Nir also has a master’s degree in Business Administration (MBA) in Healthcare Innovation from the Reichman University, Herzliya, a unique international program with the purpose of innovatively addressing the challenges of healthcare systems globally.

He is passionate about innovation and entrepreneurship in healthcare practice and education.

He is a member of the Israeli Medical Association, the Israeli Society for Plastic and Aesthetic Surgery, Israeli Burn Association, SONSIEL – Society of Nurse Scientists, Innovators, Entrepreneurs, and Leaders, and The Israeli Society for HealthTech. As a recent member of SONSIEL, he is promoting nurse-led innovation in Israel, together with his nursing colleagues and nursing students.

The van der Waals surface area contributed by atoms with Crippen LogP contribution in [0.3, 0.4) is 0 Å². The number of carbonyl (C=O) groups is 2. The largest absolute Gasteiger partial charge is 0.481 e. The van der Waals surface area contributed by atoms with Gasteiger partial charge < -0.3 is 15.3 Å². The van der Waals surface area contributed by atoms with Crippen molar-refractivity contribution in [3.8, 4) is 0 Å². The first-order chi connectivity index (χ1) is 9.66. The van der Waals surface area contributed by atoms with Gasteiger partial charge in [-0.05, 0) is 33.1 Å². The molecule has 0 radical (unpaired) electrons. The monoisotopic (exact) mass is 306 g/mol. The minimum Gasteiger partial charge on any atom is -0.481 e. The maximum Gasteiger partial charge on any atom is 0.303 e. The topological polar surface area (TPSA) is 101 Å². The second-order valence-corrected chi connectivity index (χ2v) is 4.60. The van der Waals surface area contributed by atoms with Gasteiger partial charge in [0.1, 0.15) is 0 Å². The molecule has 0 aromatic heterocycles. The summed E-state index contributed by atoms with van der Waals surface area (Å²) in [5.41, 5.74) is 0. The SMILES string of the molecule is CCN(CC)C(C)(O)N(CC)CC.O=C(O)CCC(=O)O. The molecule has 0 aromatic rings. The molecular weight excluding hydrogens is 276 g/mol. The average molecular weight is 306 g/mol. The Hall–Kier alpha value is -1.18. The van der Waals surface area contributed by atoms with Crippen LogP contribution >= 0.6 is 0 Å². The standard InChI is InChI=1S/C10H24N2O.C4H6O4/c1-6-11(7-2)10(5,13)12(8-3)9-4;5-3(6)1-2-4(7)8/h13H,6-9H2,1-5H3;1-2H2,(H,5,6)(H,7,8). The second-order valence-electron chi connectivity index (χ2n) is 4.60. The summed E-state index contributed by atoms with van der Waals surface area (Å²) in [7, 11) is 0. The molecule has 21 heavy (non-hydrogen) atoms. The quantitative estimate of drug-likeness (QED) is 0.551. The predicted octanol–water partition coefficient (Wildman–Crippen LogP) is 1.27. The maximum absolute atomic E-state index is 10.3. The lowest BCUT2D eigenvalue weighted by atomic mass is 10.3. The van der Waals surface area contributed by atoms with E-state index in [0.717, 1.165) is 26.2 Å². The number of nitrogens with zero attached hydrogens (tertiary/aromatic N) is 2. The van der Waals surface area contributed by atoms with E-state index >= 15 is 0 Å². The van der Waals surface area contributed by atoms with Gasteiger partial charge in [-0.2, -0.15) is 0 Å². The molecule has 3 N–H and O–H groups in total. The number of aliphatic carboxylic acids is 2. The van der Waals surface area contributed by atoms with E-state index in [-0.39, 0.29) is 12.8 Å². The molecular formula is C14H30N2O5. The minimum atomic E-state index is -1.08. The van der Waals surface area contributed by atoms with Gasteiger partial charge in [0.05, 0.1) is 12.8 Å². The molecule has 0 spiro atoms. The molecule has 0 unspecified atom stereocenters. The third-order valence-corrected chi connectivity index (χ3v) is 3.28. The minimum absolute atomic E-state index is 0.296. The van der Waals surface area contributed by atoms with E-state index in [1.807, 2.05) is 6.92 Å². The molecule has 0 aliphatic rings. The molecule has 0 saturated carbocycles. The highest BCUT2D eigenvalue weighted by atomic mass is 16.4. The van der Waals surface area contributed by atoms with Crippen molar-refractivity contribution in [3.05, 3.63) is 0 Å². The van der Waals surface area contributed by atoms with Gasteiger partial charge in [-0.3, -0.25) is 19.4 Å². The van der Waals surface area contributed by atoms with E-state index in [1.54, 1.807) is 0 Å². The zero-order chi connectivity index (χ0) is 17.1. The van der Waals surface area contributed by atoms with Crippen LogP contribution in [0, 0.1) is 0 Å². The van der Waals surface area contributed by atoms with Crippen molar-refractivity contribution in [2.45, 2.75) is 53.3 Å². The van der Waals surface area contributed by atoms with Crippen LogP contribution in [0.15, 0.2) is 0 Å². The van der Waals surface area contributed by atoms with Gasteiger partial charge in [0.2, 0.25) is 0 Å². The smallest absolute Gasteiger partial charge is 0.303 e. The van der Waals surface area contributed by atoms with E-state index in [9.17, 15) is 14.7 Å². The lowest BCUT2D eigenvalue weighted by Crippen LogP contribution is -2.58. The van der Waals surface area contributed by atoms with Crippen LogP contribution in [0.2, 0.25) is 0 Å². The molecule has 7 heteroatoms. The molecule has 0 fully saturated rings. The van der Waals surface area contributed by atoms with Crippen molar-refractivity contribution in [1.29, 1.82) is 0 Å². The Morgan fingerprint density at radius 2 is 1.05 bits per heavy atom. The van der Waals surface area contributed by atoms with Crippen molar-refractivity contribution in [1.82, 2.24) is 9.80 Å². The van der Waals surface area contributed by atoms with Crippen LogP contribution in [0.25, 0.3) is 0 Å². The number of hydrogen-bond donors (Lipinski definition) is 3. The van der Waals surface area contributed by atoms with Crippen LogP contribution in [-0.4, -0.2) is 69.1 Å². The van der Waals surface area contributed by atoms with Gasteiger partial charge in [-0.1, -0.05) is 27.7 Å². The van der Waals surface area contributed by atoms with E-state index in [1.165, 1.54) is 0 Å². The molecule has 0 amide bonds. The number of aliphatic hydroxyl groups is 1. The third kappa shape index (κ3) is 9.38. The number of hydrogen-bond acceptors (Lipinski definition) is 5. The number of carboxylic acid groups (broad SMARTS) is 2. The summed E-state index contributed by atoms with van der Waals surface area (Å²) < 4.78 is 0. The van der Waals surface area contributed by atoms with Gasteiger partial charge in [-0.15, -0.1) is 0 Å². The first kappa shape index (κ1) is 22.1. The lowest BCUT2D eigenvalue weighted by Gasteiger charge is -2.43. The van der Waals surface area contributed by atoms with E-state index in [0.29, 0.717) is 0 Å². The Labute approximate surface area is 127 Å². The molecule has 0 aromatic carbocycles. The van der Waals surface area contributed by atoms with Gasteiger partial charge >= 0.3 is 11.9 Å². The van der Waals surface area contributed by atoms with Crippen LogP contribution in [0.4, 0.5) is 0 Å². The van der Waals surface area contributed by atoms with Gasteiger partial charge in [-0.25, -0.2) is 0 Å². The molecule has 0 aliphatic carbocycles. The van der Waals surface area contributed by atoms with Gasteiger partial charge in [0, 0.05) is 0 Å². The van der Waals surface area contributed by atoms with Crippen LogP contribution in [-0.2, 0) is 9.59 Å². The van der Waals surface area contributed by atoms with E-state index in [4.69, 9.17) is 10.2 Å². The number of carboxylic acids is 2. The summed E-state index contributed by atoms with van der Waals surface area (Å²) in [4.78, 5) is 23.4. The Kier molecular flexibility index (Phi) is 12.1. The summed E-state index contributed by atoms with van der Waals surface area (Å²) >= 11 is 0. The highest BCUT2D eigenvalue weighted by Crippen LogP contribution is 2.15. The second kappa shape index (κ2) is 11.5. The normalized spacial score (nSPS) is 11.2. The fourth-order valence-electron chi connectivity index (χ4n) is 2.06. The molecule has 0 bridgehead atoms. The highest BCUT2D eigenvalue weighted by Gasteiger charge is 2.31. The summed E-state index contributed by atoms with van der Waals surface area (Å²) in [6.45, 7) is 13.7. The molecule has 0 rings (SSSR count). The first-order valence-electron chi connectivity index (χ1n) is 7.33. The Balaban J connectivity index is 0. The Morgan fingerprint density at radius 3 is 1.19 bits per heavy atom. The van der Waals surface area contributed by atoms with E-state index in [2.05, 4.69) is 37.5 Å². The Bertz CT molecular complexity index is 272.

Nir believes in combining professional medical treatment with compassionate and empathic patient care, using creative and innovative approaches.

 

OR_SONSIEL_Nir Rosenberg: Audio automatically transcribed by Sonix

OR_SONSIEL_Nir Rosenberg: this mp3 audio file was automatically transcribed by Sonix with the best speech-to-text algorithms. This transcript may contain errors.

OR SONSIEL Intro:
Welcome to the SONSIEL podcast, where we host interviews with the most transformational nurse scientists, innovators, entrepreneurs, and leaders. Through sharing their personal journeys, we create inspiration, provide guidance, and give you actionable ideas you can use to be a catalyst for change.

Hiyam Nadel:
Hey everyone, welcome back to the SONSIEL podcast. Today, I am so excited to introduce you to Dr. Nir Rosenberg, all the way from Israel. So Dr. Rosenberg is a plastic surgeon and I will have him introduce himself now.

Nir Rosenberg:
Hiyam, thank you so much for having me today. My name is Nir Rosenberg. I’m a plastic surgeon from Israel, with more than 20 years of experience, and I’m working in both the public and private healthcare system, and also I’m a lecturer in the School of Nursing.